After I had gathered the right images for a species, I would develop a sketch of what I felt was the most interesting angle, using the lighting and scale details to fill it in. My drawing process is glacially slow because I want to do the best-detailed rendition possible. My daily goals amount to completing about a square inch or two. I normally begin the scratchboard by making a tracing of my original sketch, and then I transfer it to the scratchboard surface by covering the back of the tracing with chalk and tracing over the image again onto the scratchboard. Once I have a map to guide me, I can begin engraving. I do it this way, rather than developing my image directly on the board because mistakes are very difficult to fix. I follow the map I’ve created with my Xacto knife, doing stippling at first (tiny, tiny dots) to create my base forms and values. Once the stippling is done, I begin adding brighter areas by cross-hatching over the stippling. Some scratchboard artists use tools like fiberglass brushes, steel wool, or airbrushes to achieve soft effects, but I like the vivid lines and dots of direct scratching, like the engravings in old zoology textbooks.
Many of my works are portraits, and some depict behavior. All, I hope, go deeper than mere illustrations of species. Crocodilians have their own aesthetic of texture and form, hewn by 200 million years of evolution’s trial and error. They’ve seen the advent of flowering plants, the rise and fall of the dinosaurs, and mammals go from tiny rodents to elephants, the Blue Whale, and man. I just hope that they survive us, too.
John Agnew began his career in natural history museums, where he has designed exhibits, produced illustrations, and painted murals and dioramas for museums and zoos around the country and as far away as Moscow. Since the early ’80s, John has produced nearly thirty thousand square feet of murals and dioramas in the Cincinnati area for the Cincinnati Museum of Natural History and Science, the Cincinnati Zoo, Cincinnati Parks, and Hamilton County Parks.
His smaller paintings of natural history subjects are in collections around the world. He is a Signature Member and a member of the Executive Board of the Society of Animal Artists, and a founding member of Masterworks for Nature. He has participated in major exhibitions of realist work, including Art and the Animal, Arts For the Parks, and Birds In Art. In 2007 he was the Grand Prize winner of the national juried show, “Paint the Parks” and received an Award of Excellence in the Society of Animal Artists annual show, “Art and the Animal.” In 2009 he received the “Patricia A. Bott Award for Creative Excellence” at “Art and the Animal.” In 2012, he received the Ronald David Smith Memorial Award at the Kentucky National Wildlife Art Exhibit. He has published many limited edition prints and in 2001, North Light Books published his book, “Painting The Secret World Of Nature.” His work has been featured in Artist’s Magazine, Reptiles magazine, and others. In 2009 he was named Artist in Residence at Pictured Rocks National Lakeshore, and in 2011, he was named Artist in Residence at Everglades National Park. He has traveled worldwide in search of his subjects, including Borneo, Thailand, and the Peruvian Amazon in addition to much of the United States. He is represented by Miller Gallery in Cincinnati, Ohio, and the Tang Gallery in Bisbee, Arizona.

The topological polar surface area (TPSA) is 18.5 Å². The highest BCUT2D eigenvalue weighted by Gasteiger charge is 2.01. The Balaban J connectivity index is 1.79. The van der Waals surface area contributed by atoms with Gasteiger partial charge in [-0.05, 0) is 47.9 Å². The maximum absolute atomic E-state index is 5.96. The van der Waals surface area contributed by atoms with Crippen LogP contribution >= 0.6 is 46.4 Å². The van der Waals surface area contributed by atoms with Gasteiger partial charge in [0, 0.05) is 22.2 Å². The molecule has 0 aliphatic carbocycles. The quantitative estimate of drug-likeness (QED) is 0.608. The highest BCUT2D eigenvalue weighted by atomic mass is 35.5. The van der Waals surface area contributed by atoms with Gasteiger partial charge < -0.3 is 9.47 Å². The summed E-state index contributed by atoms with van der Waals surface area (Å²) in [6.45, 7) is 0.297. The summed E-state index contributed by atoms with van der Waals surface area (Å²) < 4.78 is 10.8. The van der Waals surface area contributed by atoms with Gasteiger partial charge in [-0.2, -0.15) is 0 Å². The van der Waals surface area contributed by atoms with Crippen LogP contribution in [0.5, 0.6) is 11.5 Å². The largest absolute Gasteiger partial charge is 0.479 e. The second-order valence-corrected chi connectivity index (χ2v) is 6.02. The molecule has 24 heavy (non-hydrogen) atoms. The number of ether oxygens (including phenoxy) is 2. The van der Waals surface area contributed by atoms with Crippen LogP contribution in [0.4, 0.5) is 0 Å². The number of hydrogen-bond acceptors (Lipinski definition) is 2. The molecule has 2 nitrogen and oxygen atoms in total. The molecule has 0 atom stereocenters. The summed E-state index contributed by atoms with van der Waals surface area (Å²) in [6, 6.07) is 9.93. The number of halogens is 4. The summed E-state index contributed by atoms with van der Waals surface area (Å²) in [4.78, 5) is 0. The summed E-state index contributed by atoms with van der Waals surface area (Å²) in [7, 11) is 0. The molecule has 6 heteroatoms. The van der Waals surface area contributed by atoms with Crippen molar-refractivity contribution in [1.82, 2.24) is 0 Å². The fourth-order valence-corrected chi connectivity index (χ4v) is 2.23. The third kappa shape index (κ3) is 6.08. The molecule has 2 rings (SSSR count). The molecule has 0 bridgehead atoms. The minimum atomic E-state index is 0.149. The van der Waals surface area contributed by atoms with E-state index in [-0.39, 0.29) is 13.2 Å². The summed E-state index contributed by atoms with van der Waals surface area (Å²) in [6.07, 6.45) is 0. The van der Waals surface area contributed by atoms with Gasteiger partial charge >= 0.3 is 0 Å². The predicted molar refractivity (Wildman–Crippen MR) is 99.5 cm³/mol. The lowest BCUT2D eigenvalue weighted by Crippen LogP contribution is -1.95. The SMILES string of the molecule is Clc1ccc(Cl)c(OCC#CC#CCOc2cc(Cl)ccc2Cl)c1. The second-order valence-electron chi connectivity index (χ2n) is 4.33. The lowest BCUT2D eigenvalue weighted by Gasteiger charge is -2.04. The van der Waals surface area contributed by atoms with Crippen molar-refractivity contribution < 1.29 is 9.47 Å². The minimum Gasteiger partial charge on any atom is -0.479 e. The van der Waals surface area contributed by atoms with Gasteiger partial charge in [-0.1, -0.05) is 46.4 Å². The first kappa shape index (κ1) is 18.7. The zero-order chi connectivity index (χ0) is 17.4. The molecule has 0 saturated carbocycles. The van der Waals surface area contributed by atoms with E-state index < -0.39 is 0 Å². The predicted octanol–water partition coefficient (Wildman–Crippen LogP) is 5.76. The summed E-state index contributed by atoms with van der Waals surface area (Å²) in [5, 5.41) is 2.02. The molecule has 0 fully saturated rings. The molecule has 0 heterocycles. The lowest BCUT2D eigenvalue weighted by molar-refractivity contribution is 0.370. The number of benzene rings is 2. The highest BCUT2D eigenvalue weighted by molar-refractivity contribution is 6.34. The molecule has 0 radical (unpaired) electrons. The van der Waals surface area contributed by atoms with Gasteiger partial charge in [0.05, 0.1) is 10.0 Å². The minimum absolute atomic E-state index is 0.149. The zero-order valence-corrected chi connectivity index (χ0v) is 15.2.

John Agnew’s traveling museum exhibition is scheduled in 2021 at The Chicago Academy of Sciences Notebaert Nature Museum and in 2022 at the Hiram Blauvelt Art Museum near New York City.
CROCODILIAN SCRATCHBOARDS by JOHN AGNEW
Produced by David J. Wagner, L.L.C.
Information about the exhibition is available at: